Objective: Establish and validate an experimental pain model that will create pain for at least 20-minutes and then use the model to determine if: 1) cryotherapy decreases experimentally induced pain, 2) experimentally induced pain contributes to arthrogenic muscle inhibition, and 3) cold application influences pain or arthrogenic muscle inhibition. To answer these questions we conducted two experiments, the results of which are presented in two manuscripts. Methods: Seventy (n = 30 for experiment I and n = 40 for experiment II), physically active healthy male subjects participated. Interventions: Independent variables used for experiment I were condition (5% hypertonic saline infusion/cryotherapy, no-saline infusion/cryotherapy, 5% hypertonic saline infusion/sham) and time (precondition, every minute during a condition, and 10 minutes following each condition). For experiment II, independent variables were treatment (saline infusion, saline infusion/cryotherapy, saline infusion/sham, and no-saline infusion) and time (pretreatment, posttreatment, and 30-minutes posttreatment). Dependent variables measured were pain perception, knee surface and ambient temperatures, and Hmax, and Mmax measures (experiment II only). Results: Saline caused more pain than no-saline at minutes 3, 4, and 5 during infusion. Pain caused by saline and sham application remained constant from 4 minutes during application through 1 minute following application. Cold application decreased pain for 16 minutes. Pain resulted in arthrogenic muscle inhibition following and 30 minutes following saline infusion. Cryotherapy removed inhibition following but not 30 minutes following application. Pain for the saline groups increased following infusion as measured with the pain rating index and visual analogue scale. According to pain rating index, cryotherapy did not decrease pain; however, cryotherapy decreased pain as measured with the visual analogue scales. No change in temperature occurred during the non-cooling conditions. Ambient temperatures fluctuated less than 1°C. Conclusion: Saline infusion caused anterior knee pain for over 20 minutes and resulted in arthrogenic muscle inhibition. Cryotherapy disinhibited the quadriceps motoneuron pool and reduced pain as measured with visual analogue scales. Cryotherapy did not decrease pain as measured with the McGill pain questionnaire.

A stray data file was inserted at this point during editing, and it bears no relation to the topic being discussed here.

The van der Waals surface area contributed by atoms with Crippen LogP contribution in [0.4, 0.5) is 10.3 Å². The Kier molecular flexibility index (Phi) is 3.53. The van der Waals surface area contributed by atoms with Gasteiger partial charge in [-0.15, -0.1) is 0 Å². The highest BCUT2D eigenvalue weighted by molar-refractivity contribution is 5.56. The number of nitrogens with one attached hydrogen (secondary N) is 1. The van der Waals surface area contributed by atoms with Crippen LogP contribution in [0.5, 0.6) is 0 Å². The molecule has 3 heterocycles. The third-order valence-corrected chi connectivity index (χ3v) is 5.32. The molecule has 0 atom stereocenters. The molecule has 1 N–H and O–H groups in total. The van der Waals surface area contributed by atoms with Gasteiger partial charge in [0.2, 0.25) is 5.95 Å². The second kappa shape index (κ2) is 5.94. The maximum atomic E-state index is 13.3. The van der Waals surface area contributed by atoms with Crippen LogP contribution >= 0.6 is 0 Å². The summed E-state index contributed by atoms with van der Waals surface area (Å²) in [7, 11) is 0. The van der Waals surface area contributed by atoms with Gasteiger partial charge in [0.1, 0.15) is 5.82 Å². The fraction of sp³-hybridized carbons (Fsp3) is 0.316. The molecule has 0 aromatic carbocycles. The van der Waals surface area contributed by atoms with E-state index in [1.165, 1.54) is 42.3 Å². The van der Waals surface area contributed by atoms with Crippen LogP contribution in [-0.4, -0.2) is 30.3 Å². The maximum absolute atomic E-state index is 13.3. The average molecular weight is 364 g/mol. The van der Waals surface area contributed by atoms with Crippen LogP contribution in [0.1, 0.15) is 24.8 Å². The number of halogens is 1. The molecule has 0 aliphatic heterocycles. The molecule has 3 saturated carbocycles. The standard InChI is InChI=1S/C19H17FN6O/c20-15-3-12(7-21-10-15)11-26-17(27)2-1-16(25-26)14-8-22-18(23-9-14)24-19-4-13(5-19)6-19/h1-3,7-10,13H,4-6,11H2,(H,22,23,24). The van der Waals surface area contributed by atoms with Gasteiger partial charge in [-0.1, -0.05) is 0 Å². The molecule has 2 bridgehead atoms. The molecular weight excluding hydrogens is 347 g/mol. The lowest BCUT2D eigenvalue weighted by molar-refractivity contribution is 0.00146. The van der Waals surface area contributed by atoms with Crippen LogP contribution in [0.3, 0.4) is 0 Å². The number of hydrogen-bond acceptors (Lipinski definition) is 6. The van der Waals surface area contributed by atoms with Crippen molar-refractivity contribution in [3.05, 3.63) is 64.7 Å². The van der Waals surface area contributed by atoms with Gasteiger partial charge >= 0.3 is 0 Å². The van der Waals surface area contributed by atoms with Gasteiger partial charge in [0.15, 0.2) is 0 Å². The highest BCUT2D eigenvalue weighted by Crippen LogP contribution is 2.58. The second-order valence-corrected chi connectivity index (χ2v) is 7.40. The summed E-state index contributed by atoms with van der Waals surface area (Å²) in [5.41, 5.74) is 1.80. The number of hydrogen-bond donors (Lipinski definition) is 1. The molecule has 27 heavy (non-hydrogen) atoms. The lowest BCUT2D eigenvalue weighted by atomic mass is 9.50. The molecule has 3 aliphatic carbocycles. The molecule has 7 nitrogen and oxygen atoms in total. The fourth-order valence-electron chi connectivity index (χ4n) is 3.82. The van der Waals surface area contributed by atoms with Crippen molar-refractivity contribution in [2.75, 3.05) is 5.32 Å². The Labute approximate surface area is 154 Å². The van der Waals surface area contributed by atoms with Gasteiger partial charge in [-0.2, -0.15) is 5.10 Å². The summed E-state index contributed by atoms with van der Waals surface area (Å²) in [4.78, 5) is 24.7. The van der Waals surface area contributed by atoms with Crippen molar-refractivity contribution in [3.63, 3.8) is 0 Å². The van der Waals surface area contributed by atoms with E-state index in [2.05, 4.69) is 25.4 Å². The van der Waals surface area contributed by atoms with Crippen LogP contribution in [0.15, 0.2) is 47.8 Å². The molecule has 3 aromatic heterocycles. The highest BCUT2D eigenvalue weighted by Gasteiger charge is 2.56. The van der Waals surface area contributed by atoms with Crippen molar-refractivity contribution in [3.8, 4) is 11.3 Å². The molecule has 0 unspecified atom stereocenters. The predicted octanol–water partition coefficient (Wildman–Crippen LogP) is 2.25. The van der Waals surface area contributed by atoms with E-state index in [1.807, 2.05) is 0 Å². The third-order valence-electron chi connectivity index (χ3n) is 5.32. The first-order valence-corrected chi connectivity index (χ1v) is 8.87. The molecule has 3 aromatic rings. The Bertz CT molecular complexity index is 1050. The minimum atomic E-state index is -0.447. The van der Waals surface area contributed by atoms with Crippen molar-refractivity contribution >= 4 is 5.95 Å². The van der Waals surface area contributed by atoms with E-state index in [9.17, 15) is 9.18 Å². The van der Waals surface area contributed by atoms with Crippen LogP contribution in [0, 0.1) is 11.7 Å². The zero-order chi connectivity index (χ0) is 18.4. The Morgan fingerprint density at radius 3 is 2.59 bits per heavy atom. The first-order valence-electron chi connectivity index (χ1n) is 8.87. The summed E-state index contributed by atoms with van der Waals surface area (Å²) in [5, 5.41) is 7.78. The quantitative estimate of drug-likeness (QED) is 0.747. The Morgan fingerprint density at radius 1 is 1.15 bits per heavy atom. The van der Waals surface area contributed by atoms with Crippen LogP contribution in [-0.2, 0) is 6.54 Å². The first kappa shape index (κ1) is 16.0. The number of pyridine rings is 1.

College and Department
Life Sciences; Exercise Sciences
BYU ScholarsArchive Citation
Long, Blaine Cletus, "Motor Function Responses to Induced Pain and Cryotherapy" (2008). Theses and Dissertations. 1753.
5% Hypertonic Saline, Intermittent Infusion, Pain, Cryotherapy, Hoffman reflex, Arthrogenic Muscle Inhibition